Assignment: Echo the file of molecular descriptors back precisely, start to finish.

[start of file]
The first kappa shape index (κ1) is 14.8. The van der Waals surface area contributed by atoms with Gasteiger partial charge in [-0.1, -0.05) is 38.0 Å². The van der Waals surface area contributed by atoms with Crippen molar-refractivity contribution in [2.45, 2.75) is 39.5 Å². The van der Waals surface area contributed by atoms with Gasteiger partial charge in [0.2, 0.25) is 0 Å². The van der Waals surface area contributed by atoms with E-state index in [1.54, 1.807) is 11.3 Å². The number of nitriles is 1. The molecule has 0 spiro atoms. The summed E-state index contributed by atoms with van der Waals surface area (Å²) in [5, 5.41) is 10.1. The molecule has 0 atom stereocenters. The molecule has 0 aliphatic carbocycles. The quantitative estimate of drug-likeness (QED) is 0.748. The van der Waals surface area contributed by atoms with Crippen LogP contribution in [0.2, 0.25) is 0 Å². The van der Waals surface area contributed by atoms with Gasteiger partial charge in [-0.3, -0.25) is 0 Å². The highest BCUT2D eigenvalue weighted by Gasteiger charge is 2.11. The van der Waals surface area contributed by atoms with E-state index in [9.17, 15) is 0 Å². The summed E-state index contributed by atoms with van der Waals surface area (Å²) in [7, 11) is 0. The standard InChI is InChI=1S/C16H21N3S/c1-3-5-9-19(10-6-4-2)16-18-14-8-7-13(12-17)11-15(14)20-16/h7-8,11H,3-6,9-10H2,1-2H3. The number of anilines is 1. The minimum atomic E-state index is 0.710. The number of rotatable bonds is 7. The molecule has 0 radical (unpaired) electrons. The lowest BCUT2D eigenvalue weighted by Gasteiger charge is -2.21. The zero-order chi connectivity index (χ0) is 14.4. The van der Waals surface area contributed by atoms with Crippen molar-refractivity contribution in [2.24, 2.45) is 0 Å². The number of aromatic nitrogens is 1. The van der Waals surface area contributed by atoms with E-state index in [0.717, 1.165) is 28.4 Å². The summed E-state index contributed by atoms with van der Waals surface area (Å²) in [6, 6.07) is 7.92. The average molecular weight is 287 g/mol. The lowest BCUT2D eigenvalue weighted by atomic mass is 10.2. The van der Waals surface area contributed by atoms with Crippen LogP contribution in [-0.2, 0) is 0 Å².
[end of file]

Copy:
The first kappa shape index (κ1) is 14.8. The van der Waals surface area contributed by atoms with Gasteiger partial charge in [-0.1, -0.05) is 38.0 Å². The van der Waals surface area contributed by atoms with Crippen molar-refractivity contribution in [2.45, 2.75) is 39.5 Å². The van der Waals surface area contributed by atoms with Gasteiger partial charge in [0.2, 0.25) is 0 Å². The van der Waals surface area contributed by atoms with E-state index in [1.54, 1.807) is 11.3 Å². The number of nitriles is 1. The molecule has 0 spiro atoms. The summed E-state index contributed by atoms with van der Waals surface area (Å²) in [5, 5.41) is 10.1. The molecule has 0 atom stereocenters. The molecule has 0 aliphatic carbocycles. The quantitative estimate of drug-likeness (QED) is 0.748. The van der Waals surface area contributed by atoms with Crippen LogP contribution in [0.2, 0.25) is 0 Å². The van der Waals surface area contributed by atoms with Gasteiger partial charge in [-0.3, -0.25) is 0 Å². The highest BCUT2D eigenvalue weighted by Gasteiger charge is 2.11. The van der Waals surface area contributed by atoms with E-state index in [9.17, 15) is 0 Å². The summed E-state index contributed by atoms with van der Waals surface area (Å²) in [7, 11) is 0. The standard InChI is InChI=1S/C16H21N3S/c1-3-5-9-19(10-6-4-2)16-18-14-8-7-13(12-17)11-15(14)20-16/h7-8,11H,3-6,9-10H2,1-2H3. The number of anilines is 1. The minimum atomic E-state index is 0.710. The number of rotatable bonds is 7. The molecule has 0 radical (unpaired) electrons. The lowest BCUT2D eigenvalue weighted by Gasteiger charge is -2.21. The zero-order chi connectivity index (χ0) is 14.4. The van der Waals surface area contributed by atoms with Crippen molar-refractivity contribution in [2.24, 2.45) is 0 Å². The number of aromatic nitrogens is 1. The van der Waals surface area contributed by atoms with E-state index in [0.717, 1.165) is 28.4 Å². The summed E-state index contributed by atoms with van der Waals surface area (Å²) in [6, 6.07) is 7.92. The average molecular weight is 287 g/mol. The lowest BCUT2D eigenvalue weighted by atomic mass is 10.2. The van der Waals surface area contributed by atoms with Crippen LogP contribution in [-0.2, 0) is 0 Å².